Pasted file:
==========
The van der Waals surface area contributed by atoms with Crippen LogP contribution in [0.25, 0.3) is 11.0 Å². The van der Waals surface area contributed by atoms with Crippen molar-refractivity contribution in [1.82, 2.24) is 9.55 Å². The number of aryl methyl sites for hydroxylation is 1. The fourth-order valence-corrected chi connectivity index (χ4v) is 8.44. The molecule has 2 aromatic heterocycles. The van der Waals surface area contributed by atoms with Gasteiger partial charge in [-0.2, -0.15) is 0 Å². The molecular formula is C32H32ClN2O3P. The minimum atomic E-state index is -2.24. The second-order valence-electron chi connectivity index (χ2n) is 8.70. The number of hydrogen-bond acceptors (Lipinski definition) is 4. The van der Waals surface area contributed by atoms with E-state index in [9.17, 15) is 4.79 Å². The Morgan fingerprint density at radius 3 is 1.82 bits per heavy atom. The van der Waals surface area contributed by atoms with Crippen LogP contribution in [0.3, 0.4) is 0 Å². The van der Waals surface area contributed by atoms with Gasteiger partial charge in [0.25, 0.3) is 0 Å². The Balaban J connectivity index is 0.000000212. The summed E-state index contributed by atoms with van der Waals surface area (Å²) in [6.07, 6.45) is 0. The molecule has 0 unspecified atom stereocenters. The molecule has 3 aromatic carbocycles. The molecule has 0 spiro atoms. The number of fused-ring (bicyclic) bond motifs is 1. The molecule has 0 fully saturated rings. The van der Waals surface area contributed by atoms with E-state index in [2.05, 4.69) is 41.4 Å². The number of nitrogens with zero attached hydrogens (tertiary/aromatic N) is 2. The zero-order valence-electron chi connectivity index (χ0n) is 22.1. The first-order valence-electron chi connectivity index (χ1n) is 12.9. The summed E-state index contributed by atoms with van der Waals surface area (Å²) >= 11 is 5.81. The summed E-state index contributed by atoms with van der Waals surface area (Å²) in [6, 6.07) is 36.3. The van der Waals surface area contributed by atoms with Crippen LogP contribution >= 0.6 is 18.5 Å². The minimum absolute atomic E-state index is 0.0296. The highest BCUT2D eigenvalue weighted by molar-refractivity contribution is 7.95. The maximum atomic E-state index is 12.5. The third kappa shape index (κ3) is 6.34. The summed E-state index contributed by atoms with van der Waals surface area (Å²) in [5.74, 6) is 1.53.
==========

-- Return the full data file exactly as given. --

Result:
The van der Waals surface area contributed by atoms with Crippen LogP contribution in [0.25, 0.3) is 11.0 Å². The van der Waals surface area contributed by atoms with Crippen molar-refractivity contribution in [1.82, 2.24) is 9.55 Å². The number of aryl methyl sites for hydroxylation is 1. The fourth-order valence-corrected chi connectivity index (χ4v) is 8.44. The molecule has 2 aromatic heterocycles. The van der Waals surface area contributed by atoms with Gasteiger partial charge in [-0.2, -0.15) is 0 Å². The molecular formula is C32H32ClN2O3P. The minimum atomic E-state index is -2.24. The second-order valence-electron chi connectivity index (χ2n) is 8.70. The number of hydrogen-bond acceptors (Lipinski definition) is 4. The van der Waals surface area contributed by atoms with E-state index in [9.17, 15) is 4.79 Å². The Morgan fingerprint density at radius 3 is 1.82 bits per heavy atom. The van der Waals surface area contributed by atoms with Crippen LogP contribution in [0.3, 0.4) is 0 Å². The van der Waals surface area contributed by atoms with Gasteiger partial charge in [0.25, 0.3) is 0 Å². The Balaban J connectivity index is 0.000000212. The summed E-state index contributed by atoms with van der Waals surface area (Å²) in [6.07, 6.45) is 0. The molecule has 0 unspecified atom stereocenters. The molecule has 3 aromatic carbocycles. The molecule has 0 spiro atoms. The number of fused-ring (bicyclic) bond motifs is 1. The molecule has 0 fully saturated rings. The van der Waals surface area contributed by atoms with E-state index in [2.05, 4.69) is 41.4 Å². The number of nitrogens with zero attached hydrogens (tertiary/aromatic N) is 2. The zero-order valence-electron chi connectivity index (χ0n) is 22.1. The first-order valence-electron chi connectivity index (χ1n) is 12.9. The summed E-state index contributed by atoms with van der Waals surface area (Å²) >= 11 is 5.81. The summed E-state index contributed by atoms with van der Waals surface area (Å²) in [6, 6.07) is 36.3. The van der Waals surface area contributed by atoms with Crippen LogP contribution >= 0.6 is 18.5 Å². The minimum absolute atomic E-state index is 0.0296. The highest BCUT2D eigenvalue weighted by molar-refractivity contribution is 7.95. The maximum atomic E-state index is 12.5. The third kappa shape index (κ3) is 6.34. The summed E-state index contributed by atoms with van der Waals surface area (Å²) in [5.74, 6) is 1.53.